Caney Fork River
The Caney Fork river is 144 miles (232 km) long, rising in Cumberland County. and flowing NW to the Cumberland River. The Caney Fork rises in Cumberland County about six miles (10 km) west north-west of Crossville. It is crossed by U.S. Route 70 near the tiny community of Clayville, and, flowing southwest, then crosses into White County. In southeastern White County it descends off the Cumberland Plateau through a deep, steep gorge known as Scott's Gulf in a remote area west of Scott Pinnacle, a locally-known mountain. Farther downstream, near the Dodson community, the stream becomes the line between White County and Van Buren County. It receives the flow of the Calfkiller River and several minor tributaries.
At the confluence of the Caney Fork, the Collins River and the Rocky River is Great Falls Lake. This reservoir is impounded by Great Falls Dam, a project of the former Tennessee Electric Power Company now owned and operated by the Tennessee Valley Authority, the only dam outside of the Tennessee River drainage system directly operated by it. This dam impounds a very small but very deep lake due to the depth of the gorges carved by the rivers it impounds. This area was something of a resort area in the early 20th century when such projects were uncommon, especially in the southeastern United States, but other than a few cabins, there is little evidence of this today, as the area has been largely supplanted by larger, more modern developments. The dam is named for the Great Falls of the Caney Fork, caused by the descent of the stream off of the Highland Rim to the level of the Nashville Basin. Rock Island State Park was developed on the site of former woolen mills in the 19th century well predating the electrical development. (This area was used for a considerable number of exterior shots and stunts in the Sylvester Stallone film, The Specialist.)
The Caney Fork River played a large role in the development of DeKalb County by providing drinking water, power and transportation. Grist mills and saw mills were established on the many creeks flowing into the Caney Fork River. By following the Caney Fork one could travel down stream to Nashville and as far away as New Orleans, Louisiana and the Gulf of Mexico.
Abundant stands of virgin timber lined the banks and surrounding areas of the Caney Fork River and the Caney Fork provided easy access to market in Nashville. Timber was cut and mules were used to drag the logs to the river bank. There the timber was fastened together forming large rafts ranging in size from 20 to 40 feet in width and up to 90 feet in length. A tent or other makeshift structure provided shelter to the crew and depending on water conditions the trip downstream to Nashville took from one to two weeks.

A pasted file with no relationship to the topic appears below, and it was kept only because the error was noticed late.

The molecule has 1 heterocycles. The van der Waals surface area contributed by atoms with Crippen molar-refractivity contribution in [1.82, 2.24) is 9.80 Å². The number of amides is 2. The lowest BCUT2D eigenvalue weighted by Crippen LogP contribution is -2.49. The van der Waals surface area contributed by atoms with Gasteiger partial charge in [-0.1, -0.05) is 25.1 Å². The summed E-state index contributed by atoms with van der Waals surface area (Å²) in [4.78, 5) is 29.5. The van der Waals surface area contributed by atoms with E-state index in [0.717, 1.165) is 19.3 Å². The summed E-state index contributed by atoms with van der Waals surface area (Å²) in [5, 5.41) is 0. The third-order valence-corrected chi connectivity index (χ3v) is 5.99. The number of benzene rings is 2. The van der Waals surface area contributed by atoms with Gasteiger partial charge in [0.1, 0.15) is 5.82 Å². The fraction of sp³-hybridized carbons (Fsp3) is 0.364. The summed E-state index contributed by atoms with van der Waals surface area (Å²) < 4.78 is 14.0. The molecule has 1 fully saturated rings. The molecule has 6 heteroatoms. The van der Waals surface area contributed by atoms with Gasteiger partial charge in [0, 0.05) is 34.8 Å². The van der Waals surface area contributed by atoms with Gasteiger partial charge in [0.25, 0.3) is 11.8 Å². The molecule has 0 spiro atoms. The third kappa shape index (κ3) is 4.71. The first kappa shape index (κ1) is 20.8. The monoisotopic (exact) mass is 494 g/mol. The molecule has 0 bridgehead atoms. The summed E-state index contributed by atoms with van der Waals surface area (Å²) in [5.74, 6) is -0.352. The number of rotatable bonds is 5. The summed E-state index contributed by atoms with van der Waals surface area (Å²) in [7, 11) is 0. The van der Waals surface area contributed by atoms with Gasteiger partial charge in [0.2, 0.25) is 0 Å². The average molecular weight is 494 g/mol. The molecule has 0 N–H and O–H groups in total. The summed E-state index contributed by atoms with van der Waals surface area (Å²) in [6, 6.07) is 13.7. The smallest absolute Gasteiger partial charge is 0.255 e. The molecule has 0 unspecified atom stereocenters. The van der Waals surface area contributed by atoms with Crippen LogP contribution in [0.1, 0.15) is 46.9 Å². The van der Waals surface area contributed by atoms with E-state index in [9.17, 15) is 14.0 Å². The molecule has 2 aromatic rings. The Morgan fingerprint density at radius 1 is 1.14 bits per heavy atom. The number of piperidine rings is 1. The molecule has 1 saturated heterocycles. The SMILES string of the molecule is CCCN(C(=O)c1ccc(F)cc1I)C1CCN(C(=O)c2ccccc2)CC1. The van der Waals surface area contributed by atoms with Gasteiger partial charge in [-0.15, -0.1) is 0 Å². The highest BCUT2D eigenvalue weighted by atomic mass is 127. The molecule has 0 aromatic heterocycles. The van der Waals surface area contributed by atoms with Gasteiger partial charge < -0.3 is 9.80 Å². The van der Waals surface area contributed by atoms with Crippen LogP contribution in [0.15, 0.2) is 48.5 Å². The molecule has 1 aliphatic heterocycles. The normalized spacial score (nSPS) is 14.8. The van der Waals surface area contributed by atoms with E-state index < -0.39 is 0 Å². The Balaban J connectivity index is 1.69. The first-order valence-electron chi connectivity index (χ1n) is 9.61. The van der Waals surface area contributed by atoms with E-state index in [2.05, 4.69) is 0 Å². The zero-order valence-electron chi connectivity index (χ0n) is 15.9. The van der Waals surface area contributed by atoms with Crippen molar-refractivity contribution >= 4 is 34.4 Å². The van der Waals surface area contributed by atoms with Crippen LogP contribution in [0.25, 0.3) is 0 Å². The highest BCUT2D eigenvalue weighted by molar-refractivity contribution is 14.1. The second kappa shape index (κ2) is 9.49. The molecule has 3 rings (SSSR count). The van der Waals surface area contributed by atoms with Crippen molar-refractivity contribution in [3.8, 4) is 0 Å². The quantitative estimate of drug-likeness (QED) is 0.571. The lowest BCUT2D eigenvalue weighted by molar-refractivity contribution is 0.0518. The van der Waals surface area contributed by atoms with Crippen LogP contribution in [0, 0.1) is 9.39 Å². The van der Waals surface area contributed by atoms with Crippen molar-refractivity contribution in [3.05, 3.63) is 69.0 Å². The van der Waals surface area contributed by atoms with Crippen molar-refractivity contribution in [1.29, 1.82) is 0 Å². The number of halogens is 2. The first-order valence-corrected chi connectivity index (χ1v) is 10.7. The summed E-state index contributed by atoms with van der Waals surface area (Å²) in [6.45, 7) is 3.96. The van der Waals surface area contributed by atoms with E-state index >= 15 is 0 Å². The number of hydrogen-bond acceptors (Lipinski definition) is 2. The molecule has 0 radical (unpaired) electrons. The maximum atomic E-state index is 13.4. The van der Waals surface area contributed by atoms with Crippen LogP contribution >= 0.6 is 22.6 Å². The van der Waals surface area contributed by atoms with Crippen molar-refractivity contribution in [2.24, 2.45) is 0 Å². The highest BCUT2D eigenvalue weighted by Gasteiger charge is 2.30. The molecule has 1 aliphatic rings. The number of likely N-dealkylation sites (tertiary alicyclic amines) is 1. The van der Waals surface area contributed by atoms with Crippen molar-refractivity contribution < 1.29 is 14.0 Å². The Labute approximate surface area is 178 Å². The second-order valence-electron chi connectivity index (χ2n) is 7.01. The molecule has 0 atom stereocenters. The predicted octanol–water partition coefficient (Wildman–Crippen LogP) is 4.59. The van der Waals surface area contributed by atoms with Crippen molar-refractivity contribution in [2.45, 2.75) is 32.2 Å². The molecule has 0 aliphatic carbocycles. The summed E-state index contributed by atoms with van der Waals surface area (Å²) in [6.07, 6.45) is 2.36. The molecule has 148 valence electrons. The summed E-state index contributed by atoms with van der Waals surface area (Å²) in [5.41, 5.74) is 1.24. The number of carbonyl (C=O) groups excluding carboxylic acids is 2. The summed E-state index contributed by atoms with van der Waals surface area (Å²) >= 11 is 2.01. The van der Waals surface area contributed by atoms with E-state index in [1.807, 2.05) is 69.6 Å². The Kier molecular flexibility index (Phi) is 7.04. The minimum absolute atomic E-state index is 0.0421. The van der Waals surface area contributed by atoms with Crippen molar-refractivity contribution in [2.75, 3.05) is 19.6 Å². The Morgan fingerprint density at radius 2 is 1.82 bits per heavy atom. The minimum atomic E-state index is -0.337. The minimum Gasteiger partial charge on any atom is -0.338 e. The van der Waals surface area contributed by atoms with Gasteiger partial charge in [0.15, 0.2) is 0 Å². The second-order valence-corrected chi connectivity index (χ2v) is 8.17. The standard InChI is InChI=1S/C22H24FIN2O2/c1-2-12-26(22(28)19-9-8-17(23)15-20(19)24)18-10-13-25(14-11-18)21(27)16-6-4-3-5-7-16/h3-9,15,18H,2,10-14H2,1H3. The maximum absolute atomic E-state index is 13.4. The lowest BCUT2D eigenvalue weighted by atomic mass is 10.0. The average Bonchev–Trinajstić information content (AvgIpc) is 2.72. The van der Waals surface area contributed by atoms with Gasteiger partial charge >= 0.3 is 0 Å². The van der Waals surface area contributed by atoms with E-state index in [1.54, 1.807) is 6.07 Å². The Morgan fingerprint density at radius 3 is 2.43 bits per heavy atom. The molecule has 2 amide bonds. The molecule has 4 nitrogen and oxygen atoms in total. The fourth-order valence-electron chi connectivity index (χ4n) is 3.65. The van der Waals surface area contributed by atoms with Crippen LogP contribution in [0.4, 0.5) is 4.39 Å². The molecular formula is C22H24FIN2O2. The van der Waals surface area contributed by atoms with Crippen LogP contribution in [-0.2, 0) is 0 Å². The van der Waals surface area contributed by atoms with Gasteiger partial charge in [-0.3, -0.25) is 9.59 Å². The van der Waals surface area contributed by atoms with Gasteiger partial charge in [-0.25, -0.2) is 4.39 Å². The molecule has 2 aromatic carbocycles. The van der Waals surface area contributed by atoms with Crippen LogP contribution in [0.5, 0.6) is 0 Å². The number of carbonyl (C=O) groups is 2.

Pearls in the Caney Fork!
In the 1880's it was discovered that the plentiful mussels in the Caney Fork River contained a valuable commodity in the form of pearls. From 1885 to about 1915 Smithville became a leading fresh water pearl market with some pearls bringing in over $1,000.00, a considerable amount of money in those days.
Pearling, although profitable required a considerable amount of time and work. Usually hundreds of mussels had to be gathered and pried open before a pearl was found.
The pearl is the official gem of the State of Tennessee. The following passage was taken from the Tennessee Blue Book: "
"The Caney Fork in Middle Tennessee was noted for its pearl-bearing mussels, and “pearling” was a favorite sport on Sunday afternoons at the turn of the century. After World War I, dams were built on many of the rivers, and the mussels lost their swift and shallow shoals. Also, the waters became more toxic and pearling became unprofitable. But, Tennessee river pearls are among the most beautiful and durable in the world. It was designated as an official state gem in 1979."
Center Hill Dam
The Caney Fork River and Center Hill Dam and Lake have played a prominent role in the history of DeKalb County. Currently it is estimated that Center Hill Lake draws 3,982,000 visitors each year and adds approximately $39 million into the local economy of DeKalb and Putnam Counties.
Center Hill Dam and Center Hill Lake was authorized by federal legislation, specifically the Flood Control Act of 1938 and River and Harbor Act of 1946. Construction was completed and the gates were closed on November 27, 1948. On a regional level Center Hill Dam is one of several projects designed to develop and control water resources in the Cumberland River basin.
By controlling the waters of the Caney Fork River, Center Hill Dam reduces flooding of municipal, industrial and agricultural areas down stream. The Caney Fork River flows into the Cumberland River near Carthage. From Carthage the Cumberland River flows into the Tennessee River at Land Between the Lakes on the Kentucky - Tennessee Border. From there the Tennessee River Flows into the Ohio River near Paducah, Kentucky and the Ohio River joins the Mississippi River near Cairo, Illinois. As illustrated by the river connections, Center Hill Dam is one part of a larger system which is an important part of the development for the Ohio and Mississippi Rivers.